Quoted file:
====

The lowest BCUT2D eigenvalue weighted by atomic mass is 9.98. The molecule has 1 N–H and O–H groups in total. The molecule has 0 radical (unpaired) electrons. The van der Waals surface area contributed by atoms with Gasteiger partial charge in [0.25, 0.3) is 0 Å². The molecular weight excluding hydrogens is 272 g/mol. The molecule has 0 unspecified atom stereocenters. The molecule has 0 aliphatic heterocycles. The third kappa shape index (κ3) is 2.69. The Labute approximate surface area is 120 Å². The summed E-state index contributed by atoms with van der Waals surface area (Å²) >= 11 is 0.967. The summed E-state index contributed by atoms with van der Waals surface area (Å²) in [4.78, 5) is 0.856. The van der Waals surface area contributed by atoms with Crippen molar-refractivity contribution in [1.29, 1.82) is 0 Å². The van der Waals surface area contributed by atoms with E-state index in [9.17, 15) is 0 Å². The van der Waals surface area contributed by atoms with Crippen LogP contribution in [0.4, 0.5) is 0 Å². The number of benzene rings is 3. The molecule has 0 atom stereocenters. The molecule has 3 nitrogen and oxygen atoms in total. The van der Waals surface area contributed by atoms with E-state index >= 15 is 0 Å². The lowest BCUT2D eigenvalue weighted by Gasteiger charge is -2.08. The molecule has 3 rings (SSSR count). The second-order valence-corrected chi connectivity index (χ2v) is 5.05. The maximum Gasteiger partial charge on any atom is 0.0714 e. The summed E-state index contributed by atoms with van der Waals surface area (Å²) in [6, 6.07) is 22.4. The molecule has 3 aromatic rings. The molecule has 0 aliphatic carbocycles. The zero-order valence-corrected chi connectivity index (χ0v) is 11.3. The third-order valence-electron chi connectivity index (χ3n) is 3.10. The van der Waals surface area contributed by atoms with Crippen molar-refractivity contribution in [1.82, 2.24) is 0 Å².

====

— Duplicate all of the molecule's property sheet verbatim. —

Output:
The lowest BCUT2D eigenvalue weighted by atomic mass is 9.98. The molecule has 1 N–H and O–H groups in total. The molecule has 0 radical (unpaired) electrons. The van der Waals surface area contributed by atoms with Gasteiger partial charge in [0.25, 0.3) is 0 Å². The molecular weight excluding hydrogens is 272 g/mol. The molecule has 0 unspecified atom stereocenters. The molecule has 0 aliphatic heterocycles. The third kappa shape index (κ3) is 2.69. The Labute approximate surface area is 120 Å². The summed E-state index contributed by atoms with van der Waals surface area (Å²) >= 11 is 0.967. The summed E-state index contributed by atoms with van der Waals surface area (Å²) in [4.78, 5) is 0.856. The van der Waals surface area contributed by atoms with Crippen molar-refractivity contribution in [1.29, 1.82) is 0 Å². The van der Waals surface area contributed by atoms with E-state index in [9.17, 15) is 0 Å². The van der Waals surface area contributed by atoms with Crippen LogP contribution in [0.4, 0.5) is 0 Å². The number of benzene rings is 3. The molecule has 0 atom stereocenters. The molecule has 3 nitrogen and oxygen atoms in total. The van der Waals surface area contributed by atoms with E-state index >= 15 is 0 Å². The lowest BCUT2D eigenvalue weighted by Gasteiger charge is -2.08. The molecule has 3 rings (SSSR count). The second-order valence-corrected chi connectivity index (χ2v) is 5.05. The maximum Gasteiger partial charge on any atom is 0.0714 e. The summed E-state index contributed by atoms with van der Waals surface area (Å²) in [6, 6.07) is 22.4. The molecule has 3 aromatic rings. The molecule has 0 aliphatic carbocycles. The zero-order valence-corrected chi connectivity index (χ0v) is 11.3. The third-order valence-electron chi connectivity index (χ3n) is 3.10. The van der Waals surface area contributed by atoms with Crippen molar-refractivity contribution in [1.82, 2.24) is 0 Å².